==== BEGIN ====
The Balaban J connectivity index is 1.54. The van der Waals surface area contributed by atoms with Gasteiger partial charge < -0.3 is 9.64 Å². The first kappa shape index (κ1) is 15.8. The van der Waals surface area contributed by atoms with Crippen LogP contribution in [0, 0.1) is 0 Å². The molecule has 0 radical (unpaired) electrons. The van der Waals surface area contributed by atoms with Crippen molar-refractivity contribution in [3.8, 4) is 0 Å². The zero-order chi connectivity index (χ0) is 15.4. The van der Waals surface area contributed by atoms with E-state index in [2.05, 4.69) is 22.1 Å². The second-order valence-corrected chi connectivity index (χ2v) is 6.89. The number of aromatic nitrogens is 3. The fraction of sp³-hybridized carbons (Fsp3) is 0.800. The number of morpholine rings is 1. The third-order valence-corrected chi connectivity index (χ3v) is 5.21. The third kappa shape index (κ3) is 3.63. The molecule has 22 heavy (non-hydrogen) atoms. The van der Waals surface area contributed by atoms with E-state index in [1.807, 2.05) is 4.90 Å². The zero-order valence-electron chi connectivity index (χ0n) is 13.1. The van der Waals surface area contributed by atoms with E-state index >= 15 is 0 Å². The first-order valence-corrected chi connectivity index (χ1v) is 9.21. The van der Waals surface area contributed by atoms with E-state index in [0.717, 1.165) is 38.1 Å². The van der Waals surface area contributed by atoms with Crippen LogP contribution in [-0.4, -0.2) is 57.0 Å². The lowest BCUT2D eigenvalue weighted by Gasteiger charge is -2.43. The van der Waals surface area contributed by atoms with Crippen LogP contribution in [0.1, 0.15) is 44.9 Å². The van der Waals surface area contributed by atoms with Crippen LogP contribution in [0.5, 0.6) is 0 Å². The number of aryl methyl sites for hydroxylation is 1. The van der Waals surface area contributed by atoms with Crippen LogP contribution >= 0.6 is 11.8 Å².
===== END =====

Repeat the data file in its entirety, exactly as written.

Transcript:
The Balaban J connectivity index is 1.54. The van der Waals surface area contributed by atoms with Gasteiger partial charge < -0.3 is 9.64 Å². The first kappa shape index (κ1) is 15.8. The van der Waals surface area contributed by atoms with Crippen LogP contribution in [0, 0.1) is 0 Å². The molecule has 0 radical (unpaired) electrons. The van der Waals surface area contributed by atoms with Crippen molar-refractivity contribution in [3.8, 4) is 0 Å². The zero-order chi connectivity index (χ0) is 15.4. The van der Waals surface area contributed by atoms with E-state index in [2.05, 4.69) is 22.1 Å². The second-order valence-corrected chi connectivity index (χ2v) is 6.89. The number of aromatic nitrogens is 3. The fraction of sp³-hybridized carbons (Fsp3) is 0.800. The number of morpholine rings is 1. The third-order valence-corrected chi connectivity index (χ3v) is 5.21. The third kappa shape index (κ3) is 3.63. The molecule has 22 heavy (non-hydrogen) atoms. The van der Waals surface area contributed by atoms with E-state index in [1.807, 2.05) is 4.90 Å². The zero-order valence-electron chi connectivity index (χ0n) is 13.1. The van der Waals surface area contributed by atoms with E-state index >= 15 is 0 Å². The first-order valence-corrected chi connectivity index (χ1v) is 9.21. The van der Waals surface area contributed by atoms with E-state index in [0.717, 1.165) is 38.1 Å². The van der Waals surface area contributed by atoms with Crippen LogP contribution in [-0.4, -0.2) is 57.0 Å². The lowest BCUT2D eigenvalue weighted by Gasteiger charge is -2.43. The van der Waals surface area contributed by atoms with Crippen LogP contribution in [0.1, 0.15) is 44.9 Å². The van der Waals surface area contributed by atoms with Crippen LogP contribution in [0.5, 0.6) is 0 Å². The number of aryl methyl sites for hydroxylation is 1. The van der Waals surface area contributed by atoms with Crippen LogP contribution >= 0.6 is 11.8 Å².